The Comparison of Virtual and Traditional Murder Mysteries.

Posted by Dr. Bon Blossman on Dec 21st 2020

The Comparison of Virtual and Traditional Murder Mysteries.


Preparing the kit:

You are given the option for an instant download or boxed set (the party pack). If you choose the instant download, you'll need to print and prepare the kit. This is more economical but it will take more of your time, and you'll need ink/paper and a printer. Getting the party pack is a time-saver and looks quite professional (see below).

Here is a chart that describes all of the differences between the instant download and party packs: click here.


   The traditional format of murder mystery parties has a face-to-face venue where players mingle about and share information. Players can be directed to perform tasks, such as finding something in the party room, or telling a specific player a bit of gossip, or asking them a question. The traditional format relies upon players being able to gossip, share secrets, discuss clues in private or semi-private conversations.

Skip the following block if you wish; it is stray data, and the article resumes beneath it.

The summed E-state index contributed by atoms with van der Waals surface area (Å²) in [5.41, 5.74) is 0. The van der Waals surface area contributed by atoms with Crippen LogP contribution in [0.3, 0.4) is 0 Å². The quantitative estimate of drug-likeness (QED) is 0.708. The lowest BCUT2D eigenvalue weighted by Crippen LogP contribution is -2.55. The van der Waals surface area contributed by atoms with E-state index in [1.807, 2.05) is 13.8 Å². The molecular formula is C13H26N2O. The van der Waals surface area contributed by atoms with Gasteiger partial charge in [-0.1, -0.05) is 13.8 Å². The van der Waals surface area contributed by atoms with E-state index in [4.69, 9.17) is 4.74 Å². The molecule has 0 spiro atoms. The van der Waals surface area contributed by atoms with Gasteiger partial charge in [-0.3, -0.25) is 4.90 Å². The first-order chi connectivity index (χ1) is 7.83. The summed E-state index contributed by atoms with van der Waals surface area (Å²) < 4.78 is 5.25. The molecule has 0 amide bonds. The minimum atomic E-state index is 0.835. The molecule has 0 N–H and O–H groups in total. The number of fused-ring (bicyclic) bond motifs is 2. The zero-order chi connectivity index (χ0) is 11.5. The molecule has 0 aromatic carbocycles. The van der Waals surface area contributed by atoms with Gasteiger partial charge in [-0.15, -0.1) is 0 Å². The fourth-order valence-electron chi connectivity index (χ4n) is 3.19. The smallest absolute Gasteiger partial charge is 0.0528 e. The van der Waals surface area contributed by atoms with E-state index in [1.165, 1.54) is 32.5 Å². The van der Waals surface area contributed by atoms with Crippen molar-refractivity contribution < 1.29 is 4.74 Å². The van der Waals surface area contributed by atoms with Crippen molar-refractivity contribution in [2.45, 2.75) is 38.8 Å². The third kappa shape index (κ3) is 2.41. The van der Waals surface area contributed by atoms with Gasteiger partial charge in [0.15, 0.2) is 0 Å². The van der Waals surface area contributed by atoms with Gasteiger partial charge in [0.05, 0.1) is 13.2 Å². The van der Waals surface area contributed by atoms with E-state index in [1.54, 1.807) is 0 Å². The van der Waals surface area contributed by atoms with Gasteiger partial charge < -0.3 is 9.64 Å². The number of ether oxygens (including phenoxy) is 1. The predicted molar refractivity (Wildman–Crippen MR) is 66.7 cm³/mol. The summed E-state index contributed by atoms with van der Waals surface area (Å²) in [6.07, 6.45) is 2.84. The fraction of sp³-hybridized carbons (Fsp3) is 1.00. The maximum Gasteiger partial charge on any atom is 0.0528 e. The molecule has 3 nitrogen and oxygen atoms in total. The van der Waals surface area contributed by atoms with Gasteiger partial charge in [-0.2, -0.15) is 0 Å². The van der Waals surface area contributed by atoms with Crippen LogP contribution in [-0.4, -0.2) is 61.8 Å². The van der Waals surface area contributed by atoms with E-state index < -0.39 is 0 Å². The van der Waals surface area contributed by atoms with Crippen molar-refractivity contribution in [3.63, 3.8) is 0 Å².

• The pre-game round is treated the same, with players contacting each other in advance of the party to build their stories and learn about other players. There is a pre-game website at where players can read more information about the players (with more challenging games), view the game trailer, and get costume suggestions. Some games will include bonus materials, such as news articles, additional videos, and more.  The pre-game activities will reduce flaking and no-shows to your event, as they will be excited about the game and realize how important their character could likely be to the story.